Saturday, April 24, 2010

Rocketship X-M (1950)

Rocketship X-M (1950) was the second of the American science fiction feature films of the space adventure genre begun in the post-war era, in 1950. Because expensive special effects and production value delayed the release of Destination Moon, this black-and-white film was quickly shot (in 18 days) so as to be able to make it to the cinemas first with the story of a moon expedition that instead lands on Mars. In the original 1950 theatrical release, the Martian landscape was shown with a red tint.

It was directed by Kurt Neumann and features Lloyd Bridges, Osa Massen, John Emery, Noah Beery, Jr., Hugh O'Brian, Morris Ankrum, Patrick Ahern, Sherry Moreland, John Dutra and Katherine Marlowe. The film was scored by American composer Ferde Grofé. Instruments and technical equipment were supplied by Allied Aircraft Company of North Hollywood. The film is also known as Expedition Moon and originally as Rocketship XM-1.

The Plot:
Four men and a woman, all scientists, blast into space aboard the RXM (Rocketship Expedition Moon) on humanity's first expedition to the Moon, a 48-hour journey. At 112,000 miles into their 238,000-mile journey to the Moon, the RXM's engines shut down because of a fuel problem. There are some tense moments while the crew works on the problem. They solve it with a new fuel mixture, the engines reignite and the RXM tears off on a new course directly to Mars. Regaining consciousness after just a short burst of acceleration, the crew finds it has covered maybe 50,000,000 miles. With Mars only 50,000 miles away; this causes Dr. Karl Eckstrom to "pause and observe respectfully while something infinitely greater assumes control," which made everything work to guide them there. The RXM passes through clouds to land on Mars, where they find evidence of a once-powerful civilization, as evidenced by an art-deco wall-hanging of a face, and a backdrop of a building shaped rather like a dynamo. There has been a planetary nuclear war. They meet a descendant of the builders of the civilization: a mute woman, whose pupils are large as her eyes, who is pursued by other descendants, savage cavemen who attack them by throwing large rocks. Armed only with a rifle and a pistol, they hit no one and two of their crew are killed by rocks while another suffers crush injuries. The return voyage is only a partial success: the RXM makes it back to Earth but hasn't enough fuel for a landing. As Col. Floyd Graham and Dr. Lisa Van Horn embrace, the ship crashes in Nova Scotia. The press are informed that the crew has perished, but a new ship, the RXM-2 will be built to continue the exploration of space.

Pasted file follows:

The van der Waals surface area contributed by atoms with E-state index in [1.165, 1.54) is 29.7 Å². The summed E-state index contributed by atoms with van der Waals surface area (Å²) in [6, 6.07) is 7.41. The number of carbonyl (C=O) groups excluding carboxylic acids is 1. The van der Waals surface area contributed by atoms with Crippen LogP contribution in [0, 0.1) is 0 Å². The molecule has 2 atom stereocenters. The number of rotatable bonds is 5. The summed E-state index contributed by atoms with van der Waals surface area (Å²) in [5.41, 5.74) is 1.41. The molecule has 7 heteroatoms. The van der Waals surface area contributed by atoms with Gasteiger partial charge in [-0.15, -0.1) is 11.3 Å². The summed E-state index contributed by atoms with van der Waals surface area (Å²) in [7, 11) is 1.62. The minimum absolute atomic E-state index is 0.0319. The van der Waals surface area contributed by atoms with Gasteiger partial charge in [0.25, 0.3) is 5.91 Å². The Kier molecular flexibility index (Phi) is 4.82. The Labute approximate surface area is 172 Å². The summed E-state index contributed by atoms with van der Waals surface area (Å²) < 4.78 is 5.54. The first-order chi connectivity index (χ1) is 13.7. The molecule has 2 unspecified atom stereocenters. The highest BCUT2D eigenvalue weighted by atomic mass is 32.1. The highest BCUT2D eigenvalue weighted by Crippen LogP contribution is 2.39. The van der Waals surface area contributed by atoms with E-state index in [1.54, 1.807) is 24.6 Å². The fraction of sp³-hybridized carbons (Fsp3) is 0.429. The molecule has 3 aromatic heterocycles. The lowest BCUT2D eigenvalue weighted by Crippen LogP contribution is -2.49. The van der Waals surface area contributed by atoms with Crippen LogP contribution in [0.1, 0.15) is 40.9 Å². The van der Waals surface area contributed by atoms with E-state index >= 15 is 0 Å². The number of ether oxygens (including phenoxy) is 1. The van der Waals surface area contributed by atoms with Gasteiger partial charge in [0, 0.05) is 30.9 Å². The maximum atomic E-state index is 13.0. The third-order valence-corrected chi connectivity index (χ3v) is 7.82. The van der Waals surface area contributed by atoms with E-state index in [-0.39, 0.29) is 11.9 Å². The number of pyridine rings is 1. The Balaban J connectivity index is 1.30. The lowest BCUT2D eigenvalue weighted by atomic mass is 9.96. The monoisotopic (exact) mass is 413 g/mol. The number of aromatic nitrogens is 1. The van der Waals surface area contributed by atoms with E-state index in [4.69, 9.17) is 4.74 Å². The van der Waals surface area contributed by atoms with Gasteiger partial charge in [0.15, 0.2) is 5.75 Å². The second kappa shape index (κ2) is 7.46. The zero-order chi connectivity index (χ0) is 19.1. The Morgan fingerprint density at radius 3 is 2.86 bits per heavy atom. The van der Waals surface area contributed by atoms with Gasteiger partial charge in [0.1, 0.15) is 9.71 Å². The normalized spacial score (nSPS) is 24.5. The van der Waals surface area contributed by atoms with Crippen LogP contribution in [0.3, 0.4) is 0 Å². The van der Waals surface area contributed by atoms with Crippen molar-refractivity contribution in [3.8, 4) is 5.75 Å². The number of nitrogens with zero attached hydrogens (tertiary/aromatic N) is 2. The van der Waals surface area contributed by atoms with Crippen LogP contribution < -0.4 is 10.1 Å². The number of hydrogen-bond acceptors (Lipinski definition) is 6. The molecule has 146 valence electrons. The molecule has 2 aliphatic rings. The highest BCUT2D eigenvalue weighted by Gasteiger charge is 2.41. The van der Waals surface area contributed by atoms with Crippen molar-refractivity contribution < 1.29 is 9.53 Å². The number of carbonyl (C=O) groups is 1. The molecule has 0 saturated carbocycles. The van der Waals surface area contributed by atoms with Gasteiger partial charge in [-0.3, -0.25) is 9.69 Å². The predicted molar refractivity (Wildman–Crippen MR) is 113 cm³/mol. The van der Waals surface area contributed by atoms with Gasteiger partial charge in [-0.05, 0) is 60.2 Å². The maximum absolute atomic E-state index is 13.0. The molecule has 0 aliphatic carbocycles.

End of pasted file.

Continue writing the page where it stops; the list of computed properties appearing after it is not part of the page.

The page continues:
Production notes:
The explorers wear U.S. Army-surplus clothing, with gas-masks to represent oxygen augmentation. In the first release of the film, these scenes were shot with color tinting, but the originals were lost. In the 1980s, some fans got some body-doubles to dress up the same way so that replacement, matching, shots could be taken using similar film stock at the same sites in Death Valley that were used to represent Mars in the original.
Curious particulars of this film include the trajectory that is prescribed for going to the moon. From standing on its pad, the rocket goes straight up. Once it escapes the atmosphere, it then makes a 90-degree turn. Simultaneously with the turn, the cabin rotates within the rocket hull around a lateral axis so that the floor is always "down" — oriented as in an airplane. Though a few minor objects float from lack of gravity, none of the crew members float due to weightlessness. A meteor storm makes an audible roar in the vacuum of space. All the meteors appear to be the same tri-lobed rock.

The rocket design was taken from the illustrations in an article in Life, January 17, 1949, though not the spacesuits. The structure of this rocket is hollow, having a ladder in the middle surrounded by slender tanks of various fictitious chemicals. It is by selecting from these chemicals in various proportions that different levels of thrust are stated as being attainable from the engine.

Several scenes involving the interaction between the sole female crew member, scientist Dr. Lisa Van Horn, and the male crew, launch staff, and press corps provide insight to 1950s attitudes toward women, both in cultural expectations and attempts to change them. One notable scene involves Van Horn and expedition leader (and fellow scientist) Dr. Karl Eckstrom rushing to recalculate fuel mixtures after their initial problems. When they come up with different figures, expedition leader Eckstrom decides that they must proceed using his numbers. Van Horn objects to his "arbitrary" decision, but submits, and Eckstrom forgives her for "momentarily being a woman." Subsequent events prove Eckstrom to be wrong.


76 MIN

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